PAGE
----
Silva RF, Fadly AM, Taylor SP. Development of a polymerase chain reaction to differentiate avian leukosis virus (ALV) subgroups: detection of an ALV contaminant in commercial Marek's disease vaccines. Avian Dis. 2007;51:663–7.
Smith LM, Brown SR, Howes K, McLeod S, Arshad SS, Barron GS, et al. Development and application of polymerase chain reaction (PCR) tests for the detection of subgroup J avian leukosis virus. Virus Res. 1998;54:87–98.
This work was funded by the NSFC-Guangdong Union Foundation (U0831002), a Key Project from the Agricultural Ministry (CARS-42-G09), the Key Program of Science and Technology Development of Guangdong Province (2012A0201000001), the Natural Science Foundation of Guangdong Province (S2011010001946), the Modern agriculture talents support program ((2012) no.160) and the Public Industry Research Program of the Ministry of Agriculture, China (201203055).
The authors declare that they have no competing interests.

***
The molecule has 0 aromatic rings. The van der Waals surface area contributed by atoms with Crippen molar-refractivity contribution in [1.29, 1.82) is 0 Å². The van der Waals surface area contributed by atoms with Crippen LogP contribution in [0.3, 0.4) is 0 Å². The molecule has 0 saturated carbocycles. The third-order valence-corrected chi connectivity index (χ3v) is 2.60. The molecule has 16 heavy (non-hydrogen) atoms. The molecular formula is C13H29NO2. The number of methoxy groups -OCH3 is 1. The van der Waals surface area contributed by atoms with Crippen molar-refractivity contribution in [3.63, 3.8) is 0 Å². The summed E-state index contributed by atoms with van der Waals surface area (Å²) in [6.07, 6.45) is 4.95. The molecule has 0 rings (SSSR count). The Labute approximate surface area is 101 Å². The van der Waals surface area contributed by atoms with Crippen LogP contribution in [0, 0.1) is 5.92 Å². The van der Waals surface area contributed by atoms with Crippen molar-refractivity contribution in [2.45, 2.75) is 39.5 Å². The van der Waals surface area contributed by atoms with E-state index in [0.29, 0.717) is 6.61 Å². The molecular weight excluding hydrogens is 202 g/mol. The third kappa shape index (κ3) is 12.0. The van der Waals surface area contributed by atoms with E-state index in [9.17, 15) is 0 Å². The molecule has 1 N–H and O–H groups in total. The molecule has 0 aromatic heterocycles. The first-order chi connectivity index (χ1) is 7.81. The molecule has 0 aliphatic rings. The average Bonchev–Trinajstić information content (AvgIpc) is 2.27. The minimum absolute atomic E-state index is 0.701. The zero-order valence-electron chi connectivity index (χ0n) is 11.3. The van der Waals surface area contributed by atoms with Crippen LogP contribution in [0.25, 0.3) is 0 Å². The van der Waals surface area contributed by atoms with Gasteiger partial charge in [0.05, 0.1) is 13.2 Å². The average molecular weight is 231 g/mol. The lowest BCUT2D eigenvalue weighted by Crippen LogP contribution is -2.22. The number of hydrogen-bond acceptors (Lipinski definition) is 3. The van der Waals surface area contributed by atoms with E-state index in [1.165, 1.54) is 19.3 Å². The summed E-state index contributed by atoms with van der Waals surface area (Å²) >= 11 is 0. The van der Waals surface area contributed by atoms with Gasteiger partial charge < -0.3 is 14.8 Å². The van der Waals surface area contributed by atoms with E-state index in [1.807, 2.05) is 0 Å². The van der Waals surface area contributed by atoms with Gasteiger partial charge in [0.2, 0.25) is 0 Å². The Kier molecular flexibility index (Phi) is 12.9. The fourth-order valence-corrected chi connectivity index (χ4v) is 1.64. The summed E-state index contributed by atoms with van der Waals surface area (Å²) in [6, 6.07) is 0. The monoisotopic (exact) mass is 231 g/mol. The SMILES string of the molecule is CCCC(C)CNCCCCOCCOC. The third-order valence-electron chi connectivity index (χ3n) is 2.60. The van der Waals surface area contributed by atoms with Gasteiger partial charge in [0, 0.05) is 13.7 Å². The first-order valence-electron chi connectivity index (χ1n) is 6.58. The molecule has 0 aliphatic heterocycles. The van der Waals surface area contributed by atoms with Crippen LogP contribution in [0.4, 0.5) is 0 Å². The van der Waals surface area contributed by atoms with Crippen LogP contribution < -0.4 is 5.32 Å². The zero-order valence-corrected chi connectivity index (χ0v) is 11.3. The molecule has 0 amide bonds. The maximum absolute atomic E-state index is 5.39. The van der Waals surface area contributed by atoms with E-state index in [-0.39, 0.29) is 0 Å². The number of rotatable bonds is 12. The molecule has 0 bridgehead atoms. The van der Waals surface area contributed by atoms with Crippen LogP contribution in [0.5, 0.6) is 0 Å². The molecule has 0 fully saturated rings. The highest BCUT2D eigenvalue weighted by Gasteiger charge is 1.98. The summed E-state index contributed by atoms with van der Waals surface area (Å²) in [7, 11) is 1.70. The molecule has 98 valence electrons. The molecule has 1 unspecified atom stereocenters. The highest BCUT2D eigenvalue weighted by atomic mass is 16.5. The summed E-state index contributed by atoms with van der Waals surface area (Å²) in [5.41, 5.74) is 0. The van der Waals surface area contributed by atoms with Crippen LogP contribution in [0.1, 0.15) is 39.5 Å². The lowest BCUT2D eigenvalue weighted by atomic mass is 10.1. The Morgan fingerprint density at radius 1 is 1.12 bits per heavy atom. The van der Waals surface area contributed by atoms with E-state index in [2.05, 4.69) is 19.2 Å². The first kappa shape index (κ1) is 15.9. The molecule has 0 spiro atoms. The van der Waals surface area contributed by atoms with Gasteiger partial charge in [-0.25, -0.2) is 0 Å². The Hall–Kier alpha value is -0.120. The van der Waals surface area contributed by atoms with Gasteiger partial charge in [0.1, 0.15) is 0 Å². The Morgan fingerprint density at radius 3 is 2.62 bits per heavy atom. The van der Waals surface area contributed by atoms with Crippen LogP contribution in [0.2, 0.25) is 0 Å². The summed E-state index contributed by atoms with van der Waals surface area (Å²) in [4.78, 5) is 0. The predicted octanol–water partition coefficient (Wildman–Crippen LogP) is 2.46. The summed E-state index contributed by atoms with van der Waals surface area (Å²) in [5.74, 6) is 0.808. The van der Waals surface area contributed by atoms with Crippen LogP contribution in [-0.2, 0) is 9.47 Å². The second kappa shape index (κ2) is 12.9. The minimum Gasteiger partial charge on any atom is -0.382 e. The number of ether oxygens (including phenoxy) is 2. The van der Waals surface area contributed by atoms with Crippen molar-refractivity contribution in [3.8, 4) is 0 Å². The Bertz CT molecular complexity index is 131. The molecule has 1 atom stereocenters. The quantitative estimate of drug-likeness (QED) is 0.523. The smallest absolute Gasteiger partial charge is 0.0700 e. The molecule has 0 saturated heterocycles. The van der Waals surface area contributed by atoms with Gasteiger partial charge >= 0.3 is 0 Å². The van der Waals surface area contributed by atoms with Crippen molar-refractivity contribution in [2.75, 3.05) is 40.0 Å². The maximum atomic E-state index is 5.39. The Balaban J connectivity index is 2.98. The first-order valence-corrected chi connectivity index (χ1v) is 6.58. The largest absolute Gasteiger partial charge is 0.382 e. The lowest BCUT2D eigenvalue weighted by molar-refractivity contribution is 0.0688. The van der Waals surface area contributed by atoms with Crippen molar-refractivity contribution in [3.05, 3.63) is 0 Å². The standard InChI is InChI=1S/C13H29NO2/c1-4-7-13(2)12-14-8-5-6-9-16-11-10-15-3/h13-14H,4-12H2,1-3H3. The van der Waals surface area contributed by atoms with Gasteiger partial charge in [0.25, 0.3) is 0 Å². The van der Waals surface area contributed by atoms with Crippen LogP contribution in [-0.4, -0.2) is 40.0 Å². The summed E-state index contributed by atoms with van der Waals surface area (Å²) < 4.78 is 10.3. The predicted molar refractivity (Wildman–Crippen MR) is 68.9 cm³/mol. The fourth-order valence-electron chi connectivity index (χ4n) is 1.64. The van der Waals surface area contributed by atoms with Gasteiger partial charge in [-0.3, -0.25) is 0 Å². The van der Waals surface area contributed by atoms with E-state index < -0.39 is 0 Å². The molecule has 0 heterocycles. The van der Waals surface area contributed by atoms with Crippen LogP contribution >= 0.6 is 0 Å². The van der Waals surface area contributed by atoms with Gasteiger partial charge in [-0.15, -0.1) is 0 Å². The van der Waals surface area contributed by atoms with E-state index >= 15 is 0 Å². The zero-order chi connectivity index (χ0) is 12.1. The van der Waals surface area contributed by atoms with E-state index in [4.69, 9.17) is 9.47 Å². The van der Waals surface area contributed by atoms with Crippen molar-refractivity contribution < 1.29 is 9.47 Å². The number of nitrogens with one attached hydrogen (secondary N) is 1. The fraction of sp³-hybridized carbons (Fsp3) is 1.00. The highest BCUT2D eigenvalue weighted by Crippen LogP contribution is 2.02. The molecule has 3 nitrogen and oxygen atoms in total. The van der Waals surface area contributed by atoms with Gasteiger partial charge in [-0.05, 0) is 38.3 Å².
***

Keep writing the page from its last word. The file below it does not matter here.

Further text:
Conceived and designed the experiments: MD ML WC. Performed the experiments: MD MF. Analyzed the data: MD. Contributed reagents/materials/analysis tools: MF MD. Wrote the paper: MD DL. All authors read and approved the final manuscript.
About this article
Cite this article
Dai, M., Feng, M., Liu, D. et al. Development and application of SYBR Green I real-time PCR assay for the separate detection of subgroup J Avian leukosis virus and multiplex detection of avian leukosis virus subgroups A and B. Virol J 12, 52 (2015). https://doi.org/10.1186/s12985-015-0291-7
- Avian leukosis virus
- Fluorescent quantitative and real-time PCR
- SYBR Green I